Mystery Projects have been around a long time in needlepoint. Part of the fun of these projects is not knowing what the finished project will look like. Mystery projects can take two forms.
The first type, the Painted Canvas Mystery, starts by showing you the painted canvas with no stitching on it. Therefore you know something of what you are getting into. You can tell if the artist or the design is a style you like. In other words will it be a canvas you would like to stitch.
Materials can be specified or not at the beginning of these mysteries. What you will not know is how they will be used. Rarely should this be an important part of your decision to do these mysteries. Remember threads can always be changed.
You’ll also know something about the teacher and the style of the work. Is the teacher known for open stitches? Expect to find them in the mystery, Are this teacher’s projects full of bling? You should expect some embellishment. In other words, would you take a class from this teacher if you liked the project?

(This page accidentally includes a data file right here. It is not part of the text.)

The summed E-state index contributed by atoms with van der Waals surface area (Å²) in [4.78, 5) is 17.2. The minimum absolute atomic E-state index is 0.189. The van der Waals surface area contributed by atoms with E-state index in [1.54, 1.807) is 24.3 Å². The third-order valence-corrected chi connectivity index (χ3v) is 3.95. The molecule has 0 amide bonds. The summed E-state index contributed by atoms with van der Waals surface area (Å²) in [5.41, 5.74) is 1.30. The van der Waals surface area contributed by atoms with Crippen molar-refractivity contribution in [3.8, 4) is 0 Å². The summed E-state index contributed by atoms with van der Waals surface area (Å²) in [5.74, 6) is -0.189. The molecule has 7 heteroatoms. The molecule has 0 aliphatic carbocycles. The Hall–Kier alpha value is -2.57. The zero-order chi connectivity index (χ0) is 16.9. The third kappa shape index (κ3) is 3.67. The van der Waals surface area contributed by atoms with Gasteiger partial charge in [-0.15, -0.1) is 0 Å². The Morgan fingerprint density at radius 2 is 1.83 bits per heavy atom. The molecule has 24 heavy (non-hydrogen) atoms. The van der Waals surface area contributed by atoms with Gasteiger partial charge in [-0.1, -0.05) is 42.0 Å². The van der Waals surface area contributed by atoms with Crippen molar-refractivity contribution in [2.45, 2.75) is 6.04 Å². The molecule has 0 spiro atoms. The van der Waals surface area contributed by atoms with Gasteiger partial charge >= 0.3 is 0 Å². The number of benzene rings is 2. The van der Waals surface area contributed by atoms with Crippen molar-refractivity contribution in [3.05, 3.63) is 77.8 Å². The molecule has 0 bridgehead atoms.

The other type, the Traditional Mystery, is usually found with charted needlepoint. Loretta Spears popularized these projects with her many Bargello mysteries. You get the canvas size, a materials list, and, possibly, the finished project size. If you see any pictures before you start they will only be of a portion of the design. The picture of the cupcake is a simple example of this kind of picture.
How the Mystery Works
All mysteries are divided into lessons that are given to you at specified times. Each of these lessons will cover a part of the project. For a painted canvas, this might be one or more areas to stitch. For a charted project, each lesson will reveal more of the design. Looking at the cupcake, one lesson could be the frosting, one the cake, and one the embellishment.
Today, most teachers of mystery projects make these designs available as complete projects once the initial group has completed the design. it still might be called ___________ Mystery, but you will have the picture of the finished project.
Loretta Spears mysteries are an exception to this, they have no pictures.
Some Mystery Teachers
For painted canvases Ruth Schmuff is best known for mysteries. Sandra Arthur also does some. Blue Dogwood Designs has an annual painted or line-drawn mystery project each year.
In charted needlepoint, Kathy Rees does many mysteries. Charted mysteries are also often offered through the Shining Needle Society.
Each year the Needle Arts Mystery Retreat features a project done by a group of four teachers. It’s a popular event for lovers of this style.
These are just some of the designers and teachers offering mystery projects.
No matter what style of needlepoint you like, you can find a mystery perfect for you.